1. The alternatives are presented very clearly and together. All contestants are together at a predictable time, attacking the same problem (singing a song by a composer, entertaining, being an amusing idiot) with the same tools.
  2. There is guiding meta-commentary. Ok, maybe you do not like the judging panel, but they at least focus on what the issues are, don't let people get away with mediocrity or handwaving, and help voters to focus on the issues at hand, (or at the very least make viewers tune in watch the Vicodin trainwreck).
  3. Following the 'debate' is pleasant. The shows employ the best people to make sure the 'debate' is something you want to see. The camera work is top-notch, the director keeps the rhythm going, the set is exciting, everyone does their best not to put the viewers to sleep and keep them involved, pumping them up to vote.
  4. Voting is comfortable. You do it from your own home with your own tools that you know.
  5. Voting is presented clearly. The absolutely best people at explaining technology to uncommitted users are employed to make short eye-catching video segments with glitz and animation to show people how to text for a specific winner. These segments are repeated often.
  6. Voting is made fun. The whole atmosphere around getting the vote out and the voting itself is full of enthusiasm and joy.
Now, the results of the voting are actually not that good; not every winner has fulfilled their promise as a celebrity or entertainer. Plenty of them have, though, so the voting public is not too bad at this actually. But if you look at the problem of voter apathy as a usability professional, as someone with the mindset of "What do I need to do to get people to fulfill this task?", (how do I present the task, how do I structure the task, what messaging do I need to put around the task, how do I influence the attitudes around the task) it really seems like the whole environment of going to the polls, of voting in local or national politics, actually does a lot of work to drive people away from participating by making the environment boring, the debate hard to understand, and the process difficult.

Tuesday, August 04, 2009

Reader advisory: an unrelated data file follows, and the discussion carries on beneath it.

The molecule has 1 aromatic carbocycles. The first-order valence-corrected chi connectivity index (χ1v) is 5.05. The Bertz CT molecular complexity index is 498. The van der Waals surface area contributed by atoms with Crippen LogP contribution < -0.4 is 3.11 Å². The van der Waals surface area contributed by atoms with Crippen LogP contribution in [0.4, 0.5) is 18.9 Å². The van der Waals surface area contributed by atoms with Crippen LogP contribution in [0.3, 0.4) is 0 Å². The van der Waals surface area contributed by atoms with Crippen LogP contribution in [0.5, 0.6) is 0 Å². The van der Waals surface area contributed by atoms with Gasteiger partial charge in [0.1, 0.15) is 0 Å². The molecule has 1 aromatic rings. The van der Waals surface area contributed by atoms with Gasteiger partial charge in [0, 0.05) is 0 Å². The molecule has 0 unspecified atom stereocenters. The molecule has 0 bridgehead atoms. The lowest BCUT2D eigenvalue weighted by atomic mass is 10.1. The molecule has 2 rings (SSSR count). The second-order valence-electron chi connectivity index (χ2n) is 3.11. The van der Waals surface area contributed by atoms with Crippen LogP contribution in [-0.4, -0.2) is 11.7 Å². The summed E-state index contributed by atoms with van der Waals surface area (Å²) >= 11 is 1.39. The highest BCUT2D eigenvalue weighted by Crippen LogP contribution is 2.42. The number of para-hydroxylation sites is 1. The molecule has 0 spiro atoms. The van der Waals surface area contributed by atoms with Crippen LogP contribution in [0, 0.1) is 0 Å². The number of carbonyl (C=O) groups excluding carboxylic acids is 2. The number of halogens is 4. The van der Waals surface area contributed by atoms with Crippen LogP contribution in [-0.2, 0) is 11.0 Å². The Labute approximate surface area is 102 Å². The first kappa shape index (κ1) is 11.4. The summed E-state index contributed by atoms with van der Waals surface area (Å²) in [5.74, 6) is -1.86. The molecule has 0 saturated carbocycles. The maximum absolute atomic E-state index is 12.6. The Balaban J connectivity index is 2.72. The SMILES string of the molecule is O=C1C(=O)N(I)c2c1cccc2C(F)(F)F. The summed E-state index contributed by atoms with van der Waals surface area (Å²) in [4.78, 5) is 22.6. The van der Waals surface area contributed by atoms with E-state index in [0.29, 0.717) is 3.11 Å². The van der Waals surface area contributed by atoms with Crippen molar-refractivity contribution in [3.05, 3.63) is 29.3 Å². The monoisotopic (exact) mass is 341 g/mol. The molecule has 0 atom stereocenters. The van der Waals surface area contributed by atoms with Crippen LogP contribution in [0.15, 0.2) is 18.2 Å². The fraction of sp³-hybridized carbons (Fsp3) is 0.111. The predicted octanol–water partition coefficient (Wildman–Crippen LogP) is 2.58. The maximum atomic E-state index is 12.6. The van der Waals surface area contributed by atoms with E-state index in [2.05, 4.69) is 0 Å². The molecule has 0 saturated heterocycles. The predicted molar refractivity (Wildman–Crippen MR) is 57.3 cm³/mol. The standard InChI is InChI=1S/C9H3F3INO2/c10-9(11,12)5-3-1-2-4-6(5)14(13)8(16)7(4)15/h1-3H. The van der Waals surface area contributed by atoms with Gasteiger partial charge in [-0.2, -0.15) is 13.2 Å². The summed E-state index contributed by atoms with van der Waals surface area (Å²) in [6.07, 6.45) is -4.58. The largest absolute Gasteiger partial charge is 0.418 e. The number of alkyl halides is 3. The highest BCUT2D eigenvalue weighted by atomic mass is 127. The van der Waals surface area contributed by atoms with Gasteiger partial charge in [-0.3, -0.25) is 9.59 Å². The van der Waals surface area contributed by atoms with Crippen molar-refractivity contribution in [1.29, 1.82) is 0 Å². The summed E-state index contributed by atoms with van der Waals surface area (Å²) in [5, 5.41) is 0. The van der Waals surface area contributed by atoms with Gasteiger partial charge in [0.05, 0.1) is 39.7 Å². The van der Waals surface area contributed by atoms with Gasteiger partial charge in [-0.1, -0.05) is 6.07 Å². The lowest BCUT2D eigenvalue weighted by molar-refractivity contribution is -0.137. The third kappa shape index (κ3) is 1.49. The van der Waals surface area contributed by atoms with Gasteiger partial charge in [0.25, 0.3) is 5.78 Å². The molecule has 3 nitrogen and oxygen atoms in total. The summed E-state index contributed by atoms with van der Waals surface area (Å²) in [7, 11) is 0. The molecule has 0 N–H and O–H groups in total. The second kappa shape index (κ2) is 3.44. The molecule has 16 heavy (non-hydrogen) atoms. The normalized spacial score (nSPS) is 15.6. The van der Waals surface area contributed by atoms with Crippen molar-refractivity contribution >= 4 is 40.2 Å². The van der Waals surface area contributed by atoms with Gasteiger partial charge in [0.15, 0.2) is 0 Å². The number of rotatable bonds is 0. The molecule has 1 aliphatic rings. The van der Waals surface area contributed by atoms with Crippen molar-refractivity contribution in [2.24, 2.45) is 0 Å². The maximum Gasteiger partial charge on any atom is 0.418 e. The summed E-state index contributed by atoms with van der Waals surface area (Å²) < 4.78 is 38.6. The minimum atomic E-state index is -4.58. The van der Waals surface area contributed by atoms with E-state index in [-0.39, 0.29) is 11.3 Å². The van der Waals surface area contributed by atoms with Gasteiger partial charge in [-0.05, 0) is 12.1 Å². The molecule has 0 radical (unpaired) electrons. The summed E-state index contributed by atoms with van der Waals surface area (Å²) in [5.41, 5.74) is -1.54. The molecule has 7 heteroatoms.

Electronic Friendship Regrettably Is Too Often An All Or Nothing Proposition

I have many asymmetrical human-to-human relationships. People who are more interested in my time and thoughts and presence than I am in theirs, and people whom I would like to get to know better and spend more time with who are not as interested in that as I am. We are a jumble of ideas and experiences and ways of expressing ourselves, and to create a good relationship of any kind, they have to match on some level. And often they don't.

We have centuries of rules, customs, and collective experience on how to manage this. It is an essential lesson of socialization to recognize the balance in a relationship, how it is shifting, and how to maintain it, at the comfort level of all participants, without being either too passive or aggressive. We can't evaluate relationships yearly with a questionnaire and a 1 to 5 scale like happens at jobs ("Well, the amount of texts you send is optimal, but the amount you cling around me at gatherings really is a 3: Needs Improvement") so we rely on cues. Most people's egos are not strong enough to handle direct communication on this level about how welcome they are, to the point that "He's just not that into you" as a sentence required a book and a movie to be celebrated properly as an idea. Nobody likes to be rejected, so people who blatanty reject get labeled 'mean', and the rest of us try to be gentle.

We handle the asymmetry by the amount of time we give, how long we take to call back, how often we actually do go over to watch the slide show, how much effort we do to see someone when they come through town. We can manage our exposure to each-other, how much time we invest, because physical life allows us to create gradations (and when it doesn't, well, there's always the assertivity training to learn to set boundaries, or the restraining order.) But electronic life really does not.

The current juggernauts of connecting, Twitter and Facebook, are really all-or-nothing relationships. There are millions of levels of friendship in physical life, yet Facebook really knows only one, and has limited controls about how you expose yourself, of which the results are really quite blatant to the follower. While setting them up last night I had to wonder if agreeing to friend someone but then putting them in a very limited group that couldn't see my stream of status updates isn't almost a snub worse than ignoring the friend-request altogether. (But no, 15 y.o. nephew, you really don't get that much access to my life.)